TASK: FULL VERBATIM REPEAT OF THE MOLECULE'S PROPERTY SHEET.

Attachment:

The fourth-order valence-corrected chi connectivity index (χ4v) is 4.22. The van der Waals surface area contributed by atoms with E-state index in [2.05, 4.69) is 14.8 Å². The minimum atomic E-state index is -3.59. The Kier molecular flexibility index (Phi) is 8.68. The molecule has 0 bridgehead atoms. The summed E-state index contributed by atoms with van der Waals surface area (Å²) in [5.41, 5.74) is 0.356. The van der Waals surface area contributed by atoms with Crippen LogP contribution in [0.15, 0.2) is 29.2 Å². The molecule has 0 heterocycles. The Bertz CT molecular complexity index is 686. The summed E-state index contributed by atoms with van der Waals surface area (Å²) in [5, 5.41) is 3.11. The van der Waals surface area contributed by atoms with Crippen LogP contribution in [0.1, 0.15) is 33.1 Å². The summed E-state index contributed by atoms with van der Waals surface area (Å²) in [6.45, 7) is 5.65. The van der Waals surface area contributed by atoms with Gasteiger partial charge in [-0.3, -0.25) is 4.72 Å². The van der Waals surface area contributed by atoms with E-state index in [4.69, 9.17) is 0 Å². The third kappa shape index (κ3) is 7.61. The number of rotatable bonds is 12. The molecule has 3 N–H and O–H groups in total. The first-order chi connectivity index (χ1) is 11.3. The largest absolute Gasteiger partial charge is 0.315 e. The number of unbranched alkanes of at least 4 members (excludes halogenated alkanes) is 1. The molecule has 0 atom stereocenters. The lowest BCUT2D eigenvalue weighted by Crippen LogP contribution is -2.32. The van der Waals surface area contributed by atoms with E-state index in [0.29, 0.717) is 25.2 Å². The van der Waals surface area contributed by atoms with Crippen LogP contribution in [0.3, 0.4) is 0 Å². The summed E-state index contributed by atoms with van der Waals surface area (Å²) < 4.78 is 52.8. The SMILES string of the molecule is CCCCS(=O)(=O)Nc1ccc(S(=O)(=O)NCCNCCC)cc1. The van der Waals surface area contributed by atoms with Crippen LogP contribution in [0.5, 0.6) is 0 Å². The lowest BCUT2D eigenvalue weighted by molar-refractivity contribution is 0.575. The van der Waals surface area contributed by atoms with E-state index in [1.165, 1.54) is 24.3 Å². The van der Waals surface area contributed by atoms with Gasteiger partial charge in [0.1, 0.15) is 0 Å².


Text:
The fourth-order valence-corrected chi connectivity index (χ4v) is 4.22. The van der Waals surface area contributed by atoms with E-state index in [2.05, 4.69) is 14.8 Å². The minimum atomic E-state index is -3.59. The Kier molecular flexibility index (Phi) is 8.68. The molecule has 0 bridgehead atoms. The summed E-state index contributed by atoms with van der Waals surface area (Å²) in [5.41, 5.74) is 0.356. The van der Waals surface area contributed by atoms with Crippen LogP contribution in [0.15, 0.2) is 29.2 Å². The molecule has 0 heterocycles. The Bertz CT molecular complexity index is 686. The summed E-state index contributed by atoms with van der Waals surface area (Å²) in [5, 5.41) is 3.11. The van der Waals surface area contributed by atoms with Crippen LogP contribution in [0.1, 0.15) is 33.1 Å². The summed E-state index contributed by atoms with van der Waals surface area (Å²) in [6.45, 7) is 5.65. The van der Waals surface area contributed by atoms with Gasteiger partial charge in [-0.3, -0.25) is 4.72 Å². The van der Waals surface area contributed by atoms with E-state index in [4.69, 9.17) is 0 Å². The third kappa shape index (κ3) is 7.61. The number of rotatable bonds is 12. The molecule has 3 N–H and O–H groups in total. The first-order chi connectivity index (χ1) is 11.3. The largest absolute Gasteiger partial charge is 0.315 e. The number of unbranched alkanes of at least 4 members (excludes halogenated alkanes) is 1. The molecule has 0 atom stereocenters. The lowest BCUT2D eigenvalue weighted by Crippen LogP contribution is -2.32. The van der Waals surface area contributed by atoms with E-state index in [0.29, 0.717) is 25.2 Å². The van der Waals surface area contributed by atoms with Crippen LogP contribution in [0.3, 0.4) is 0 Å². The summed E-state index contributed by atoms with van der Waals surface area (Å²) < 4.78 is 52.8. The SMILES string of the molecule is CCCCS(=O)(=O)Nc1ccc(S(=O)(=O)NCCNCCC)cc1. The van der Waals surface area contributed by atoms with Crippen LogP contribution in [0.5, 0.6) is 0 Å². The lowest BCUT2D eigenvalue weighted by molar-refractivity contribution is 0.575. The van der Waals surface area contributed by atoms with E-state index in [1.165, 1.54) is 24.3 Å². The van der Waals surface area contributed by atoms with Gasteiger partial charge in [0.1, 0.15) is 0 Å².